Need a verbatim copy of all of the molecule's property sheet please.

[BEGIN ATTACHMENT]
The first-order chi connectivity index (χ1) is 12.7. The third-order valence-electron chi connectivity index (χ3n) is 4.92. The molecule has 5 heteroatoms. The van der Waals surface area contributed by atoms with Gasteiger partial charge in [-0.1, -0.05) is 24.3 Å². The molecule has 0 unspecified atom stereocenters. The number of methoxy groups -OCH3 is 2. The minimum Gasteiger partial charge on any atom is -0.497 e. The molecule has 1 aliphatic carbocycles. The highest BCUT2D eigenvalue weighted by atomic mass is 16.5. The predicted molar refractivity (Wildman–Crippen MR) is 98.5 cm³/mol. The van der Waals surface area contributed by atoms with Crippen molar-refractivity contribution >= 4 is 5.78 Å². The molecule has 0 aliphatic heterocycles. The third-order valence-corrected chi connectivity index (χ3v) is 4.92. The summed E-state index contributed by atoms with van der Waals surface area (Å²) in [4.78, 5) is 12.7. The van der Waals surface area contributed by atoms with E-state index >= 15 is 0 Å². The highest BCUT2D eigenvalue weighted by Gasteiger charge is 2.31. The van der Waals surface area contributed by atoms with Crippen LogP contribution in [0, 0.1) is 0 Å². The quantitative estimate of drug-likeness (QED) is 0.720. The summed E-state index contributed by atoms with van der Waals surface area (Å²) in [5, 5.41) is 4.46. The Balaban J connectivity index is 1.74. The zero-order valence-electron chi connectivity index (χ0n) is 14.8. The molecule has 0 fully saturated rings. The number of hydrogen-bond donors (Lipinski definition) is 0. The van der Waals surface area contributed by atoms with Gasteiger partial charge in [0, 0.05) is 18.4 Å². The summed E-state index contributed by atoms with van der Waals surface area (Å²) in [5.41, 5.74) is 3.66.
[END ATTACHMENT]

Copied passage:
The first-order chi connectivity index (χ1) is 12.7. The third-order valence-electron chi connectivity index (χ3n) is 4.92. The molecule has 5 heteroatoms. The van der Waals surface area contributed by atoms with Gasteiger partial charge in [-0.1, -0.05) is 24.3 Å². The molecule has 0 unspecified atom stereocenters. The number of methoxy groups -OCH3 is 2. The minimum Gasteiger partial charge on any atom is -0.497 e. The molecule has 1 aliphatic carbocycles. The highest BCUT2D eigenvalue weighted by atomic mass is 16.5. The predicted molar refractivity (Wildman–Crippen MR) is 98.5 cm³/mol. The van der Waals surface area contributed by atoms with Crippen molar-refractivity contribution >= 4 is 5.78 Å². The molecule has 0 aliphatic heterocycles. The third-order valence-corrected chi connectivity index (χ3v) is 4.92. The summed E-state index contributed by atoms with van der Waals surface area (Å²) in [4.78, 5) is 12.7. The van der Waals surface area contributed by atoms with E-state index >= 15 is 0 Å². The highest BCUT2D eigenvalue weighted by Gasteiger charge is 2.31. The van der Waals surface area contributed by atoms with Crippen LogP contribution in [0, 0.1) is 0 Å². The quantitative estimate of drug-likeness (QED) is 0.720. The summed E-state index contributed by atoms with van der Waals surface area (Å²) in [5, 5.41) is 4.46. The Balaban J connectivity index is 1.74. The zero-order valence-electron chi connectivity index (χ0n) is 14.8. The molecule has 0 fully saturated rings. The number of hydrogen-bond donors (Lipinski definition) is 0. The van der Waals surface area contributed by atoms with Gasteiger partial charge in [0, 0.05) is 18.4 Å². The summed E-state index contributed by atoms with van der Waals surface area (Å²) in [5.41, 5.74) is 3.66.